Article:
Are cancer centers too test-heavy? Some studies say yes

Three studies published in JAMA Internal Medicine found that cancer centers often deviate from testing guidelines, which can lead to unnecessary screenings and complications in older adults, The New York Times reported July 17.

One study, published March 7, analyzed 600 cancer center websites providing recommendations for prostate cancer screening. Researchers found more than one-quarter recommended all men be tested and more than three-quarters did not specify an age to cease routine testing. 

The study also found 62 percent of cancer center websites did not include the potential harms of screening. About half of 162 cancer centers in a June 2020 study also failed to include information on potential harms.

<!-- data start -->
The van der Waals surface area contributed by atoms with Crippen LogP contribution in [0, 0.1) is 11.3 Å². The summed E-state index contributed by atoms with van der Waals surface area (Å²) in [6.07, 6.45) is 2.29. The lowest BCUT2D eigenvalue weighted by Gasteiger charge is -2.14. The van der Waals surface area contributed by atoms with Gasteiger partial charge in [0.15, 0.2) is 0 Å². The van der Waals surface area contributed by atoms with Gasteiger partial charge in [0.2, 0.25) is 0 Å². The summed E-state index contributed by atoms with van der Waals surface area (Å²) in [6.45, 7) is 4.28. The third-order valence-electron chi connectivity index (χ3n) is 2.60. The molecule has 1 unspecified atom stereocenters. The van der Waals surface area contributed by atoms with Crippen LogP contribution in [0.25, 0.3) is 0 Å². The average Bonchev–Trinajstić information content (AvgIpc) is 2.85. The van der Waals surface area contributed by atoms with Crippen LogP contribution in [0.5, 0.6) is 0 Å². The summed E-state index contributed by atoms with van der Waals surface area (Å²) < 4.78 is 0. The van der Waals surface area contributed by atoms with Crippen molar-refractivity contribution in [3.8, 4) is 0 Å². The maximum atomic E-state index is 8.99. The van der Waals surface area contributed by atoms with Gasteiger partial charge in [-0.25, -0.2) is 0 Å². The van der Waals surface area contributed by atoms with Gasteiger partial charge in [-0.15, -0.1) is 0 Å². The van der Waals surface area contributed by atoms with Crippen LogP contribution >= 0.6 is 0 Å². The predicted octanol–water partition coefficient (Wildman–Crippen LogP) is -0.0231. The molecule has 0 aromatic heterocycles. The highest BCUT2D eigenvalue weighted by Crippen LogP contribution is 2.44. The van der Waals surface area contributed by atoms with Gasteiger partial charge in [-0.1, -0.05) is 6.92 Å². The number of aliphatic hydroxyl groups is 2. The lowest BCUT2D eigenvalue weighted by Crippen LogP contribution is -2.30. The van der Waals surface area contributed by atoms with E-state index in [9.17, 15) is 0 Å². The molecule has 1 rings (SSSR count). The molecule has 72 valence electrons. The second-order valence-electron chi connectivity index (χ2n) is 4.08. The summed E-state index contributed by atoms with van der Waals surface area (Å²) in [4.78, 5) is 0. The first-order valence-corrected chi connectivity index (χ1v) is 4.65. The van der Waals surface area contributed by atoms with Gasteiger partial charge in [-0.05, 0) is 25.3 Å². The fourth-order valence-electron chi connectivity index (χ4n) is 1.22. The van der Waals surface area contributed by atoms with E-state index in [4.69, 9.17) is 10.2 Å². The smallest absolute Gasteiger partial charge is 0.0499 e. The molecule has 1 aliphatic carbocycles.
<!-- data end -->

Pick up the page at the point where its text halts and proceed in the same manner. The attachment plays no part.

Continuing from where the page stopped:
An analysis of 606 breast cancer centers, published in May 2021, found more than 80 percent of the centers were "at odds" with guidelines in terms of starting age and testing intervals. 

"We think it’s important to present a balanced account," Daniel Jonas, MD, an internist at Ohio State University College of Medicine and senior author of the study, told the Times. "It’s fair to say they could do a better job."

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